Projection projects present a unique set of challanges & break all rules that apply to film & broadcast.
Our creative director Duncan Dix has delivered numerous projection projects globally, from Londons O2 arena to the Sydney Opera House.
He runs through key lessons learnt in over a decade of delivering this work.
Projecting onto a surface introduces a number of elements that have the effect of dulling your image - surface colour & imperfections - stone, brick, etc.
Streetlighting & other ambient light sources have the effect of reducing the vibrancy of the projected image.
This needs to be compensated for by drastically increasing the saturation & contrast of your final output.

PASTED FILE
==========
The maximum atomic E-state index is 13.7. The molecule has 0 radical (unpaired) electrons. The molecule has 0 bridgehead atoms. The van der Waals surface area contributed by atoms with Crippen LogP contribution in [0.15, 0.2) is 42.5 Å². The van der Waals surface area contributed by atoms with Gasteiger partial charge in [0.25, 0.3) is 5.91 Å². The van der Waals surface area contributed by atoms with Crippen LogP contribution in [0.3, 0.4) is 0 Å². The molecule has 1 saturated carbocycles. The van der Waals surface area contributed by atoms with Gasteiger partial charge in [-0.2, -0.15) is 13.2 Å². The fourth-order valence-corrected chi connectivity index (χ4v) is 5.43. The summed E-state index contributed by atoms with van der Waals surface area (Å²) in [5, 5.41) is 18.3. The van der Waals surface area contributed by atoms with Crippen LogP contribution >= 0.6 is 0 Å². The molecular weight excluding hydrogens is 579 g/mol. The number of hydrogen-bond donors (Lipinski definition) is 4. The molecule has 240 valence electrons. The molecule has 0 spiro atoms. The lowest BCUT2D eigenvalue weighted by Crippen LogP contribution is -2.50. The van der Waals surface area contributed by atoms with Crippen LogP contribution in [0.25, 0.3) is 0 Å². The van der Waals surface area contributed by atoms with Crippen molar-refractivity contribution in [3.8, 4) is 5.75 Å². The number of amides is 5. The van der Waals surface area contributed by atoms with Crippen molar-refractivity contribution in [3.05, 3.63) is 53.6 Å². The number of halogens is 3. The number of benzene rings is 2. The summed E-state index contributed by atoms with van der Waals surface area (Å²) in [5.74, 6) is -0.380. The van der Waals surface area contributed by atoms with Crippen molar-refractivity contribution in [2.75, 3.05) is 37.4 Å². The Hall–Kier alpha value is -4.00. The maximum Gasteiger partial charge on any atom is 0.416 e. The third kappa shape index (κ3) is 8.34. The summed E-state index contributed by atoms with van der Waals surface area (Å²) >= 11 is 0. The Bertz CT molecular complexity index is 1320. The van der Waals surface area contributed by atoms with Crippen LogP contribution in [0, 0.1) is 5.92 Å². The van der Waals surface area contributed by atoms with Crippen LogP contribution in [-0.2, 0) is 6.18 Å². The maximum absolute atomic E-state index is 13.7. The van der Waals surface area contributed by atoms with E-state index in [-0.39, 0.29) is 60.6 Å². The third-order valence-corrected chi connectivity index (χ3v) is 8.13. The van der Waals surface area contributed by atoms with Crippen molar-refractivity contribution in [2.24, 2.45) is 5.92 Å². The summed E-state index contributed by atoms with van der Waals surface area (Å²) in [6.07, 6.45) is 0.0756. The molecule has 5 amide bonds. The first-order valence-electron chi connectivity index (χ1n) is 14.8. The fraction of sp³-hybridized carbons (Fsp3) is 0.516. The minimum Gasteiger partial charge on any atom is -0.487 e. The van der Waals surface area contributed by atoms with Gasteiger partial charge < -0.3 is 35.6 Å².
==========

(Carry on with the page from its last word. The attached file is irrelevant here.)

A key element of successful projection is utilizing the architecture on to which you are projecting.
It is essential that content works with the building you are projecting onto, this can be done numerous ways.
Creating frames is an extremely effective way of ensuring content works with architecture.
The scale that content is going to be viewed must be accounted for, 100 pixels of movement on screen may equate to 50 meters once projected.
It is important to keep this mind when creating content, what may appear to be slow on screen can well be stomach churning when viewed on site.
A key element to projection is keeping content locked to architecture.
Camera movement can be used but is only really successful if locked to the horizontal & vertical axis of the building.
These projects are only as good as the images you capture of them.
It is also a chance to be creative, and create images not visible by eye.
By using a tripod, shutter release and experimenting with shutter speeds, and compositing multiple images together, stunning images can be created.
The most rewarding part of these projects is seeing how people engage with the work.
How they interact, photgraph & interpret work in new ways.
planning a project?